Monday, 12 September 2011
My summer residence is supported on seven spruce trees. In the time I've been here - since early May - the BBC have twice forecast hurricane force winds. The first time, I abandoned ship - but they exaggerated, it was only storm force. This time, I haven't abandoned, and it's now too late to do so. The wind on the hilltop is too high to safely evacuate the cats. I suspect, and hope, that the BBC are exaggerating again, but earlier this morning I described the wind as the second strongest I'd ever experienced. That's no longer true.
It literally is not possible for a grown man to stand upright in the gusts on our hilltop now. I know that, because I've just been there. So I'm going to have to stay put. On the plus side, my wood shows no evidence at all of windfall trees. So far as I can see, no tree of the present generation has ever blown down. And although I have thinned a little, I've been careful to preserve the green edge of the wood - I really think it's wind-firm.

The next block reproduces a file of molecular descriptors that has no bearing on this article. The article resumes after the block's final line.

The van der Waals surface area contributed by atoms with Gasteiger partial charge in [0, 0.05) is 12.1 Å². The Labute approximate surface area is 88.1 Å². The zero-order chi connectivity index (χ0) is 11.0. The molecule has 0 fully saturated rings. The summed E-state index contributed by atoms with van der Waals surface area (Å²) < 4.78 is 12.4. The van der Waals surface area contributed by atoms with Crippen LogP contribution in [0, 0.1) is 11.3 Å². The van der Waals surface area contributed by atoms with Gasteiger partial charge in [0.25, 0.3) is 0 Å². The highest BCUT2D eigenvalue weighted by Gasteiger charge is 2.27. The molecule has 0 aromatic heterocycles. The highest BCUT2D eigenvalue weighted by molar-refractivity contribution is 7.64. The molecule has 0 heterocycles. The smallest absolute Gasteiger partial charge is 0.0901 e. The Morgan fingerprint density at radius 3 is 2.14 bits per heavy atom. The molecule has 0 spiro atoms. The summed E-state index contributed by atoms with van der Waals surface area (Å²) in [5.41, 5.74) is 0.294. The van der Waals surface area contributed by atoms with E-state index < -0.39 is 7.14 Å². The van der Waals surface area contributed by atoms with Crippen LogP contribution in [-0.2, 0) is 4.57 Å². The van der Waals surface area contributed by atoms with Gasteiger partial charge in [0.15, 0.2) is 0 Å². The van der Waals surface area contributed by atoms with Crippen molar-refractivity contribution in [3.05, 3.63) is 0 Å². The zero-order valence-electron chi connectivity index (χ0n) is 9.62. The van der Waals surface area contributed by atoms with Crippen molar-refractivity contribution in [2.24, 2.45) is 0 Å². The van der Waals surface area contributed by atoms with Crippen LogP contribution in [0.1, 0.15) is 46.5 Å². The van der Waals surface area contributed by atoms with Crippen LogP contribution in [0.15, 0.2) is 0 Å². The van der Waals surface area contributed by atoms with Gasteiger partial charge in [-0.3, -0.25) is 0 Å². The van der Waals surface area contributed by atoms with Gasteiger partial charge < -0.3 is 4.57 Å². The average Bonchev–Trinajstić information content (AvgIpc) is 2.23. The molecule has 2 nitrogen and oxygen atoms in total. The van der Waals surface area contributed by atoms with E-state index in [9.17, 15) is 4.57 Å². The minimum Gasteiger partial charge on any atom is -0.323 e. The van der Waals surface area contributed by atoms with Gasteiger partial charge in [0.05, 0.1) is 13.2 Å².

However, the seven trees that support the summer palace are - like all the other trees in the wood - swaying with alarming amplitude, but, of course, with different frequencies. That gives the platform an uncomfortably sharp, unpredictable motion, like a hovercraft in a short chop. I think it's safe enough. The ropes aren't going to break. As I said I don't think the trees will fall; in fact the trees supporting the platform are less likely to go than others, since they are coupled together and thus none of them can sway to the amplitude they would alone.
I've taken down one of the side-walls the summer palace had, to allow the wind to blow through unobstructed. Having less of a sail, I hope, will reduce the risk of damage. I'm still a little concerned about the roof going.
I've pitched my tent a little bit away in the wood so that, if the summer palace becomes uninhabitable, I have somewhere to retreat to... but actually I think the worst I'm risking is seasickness. The worst of the wind is expected to be through by nightfall. I think I'm all right. The cats clearly don't like the conditions and Ivan in particular is clingy, but I think they're OK.
The fool on the hill by Simon Brooke is licensed under a Creative Commons Attribution-ShareAlike 3.0 Unported License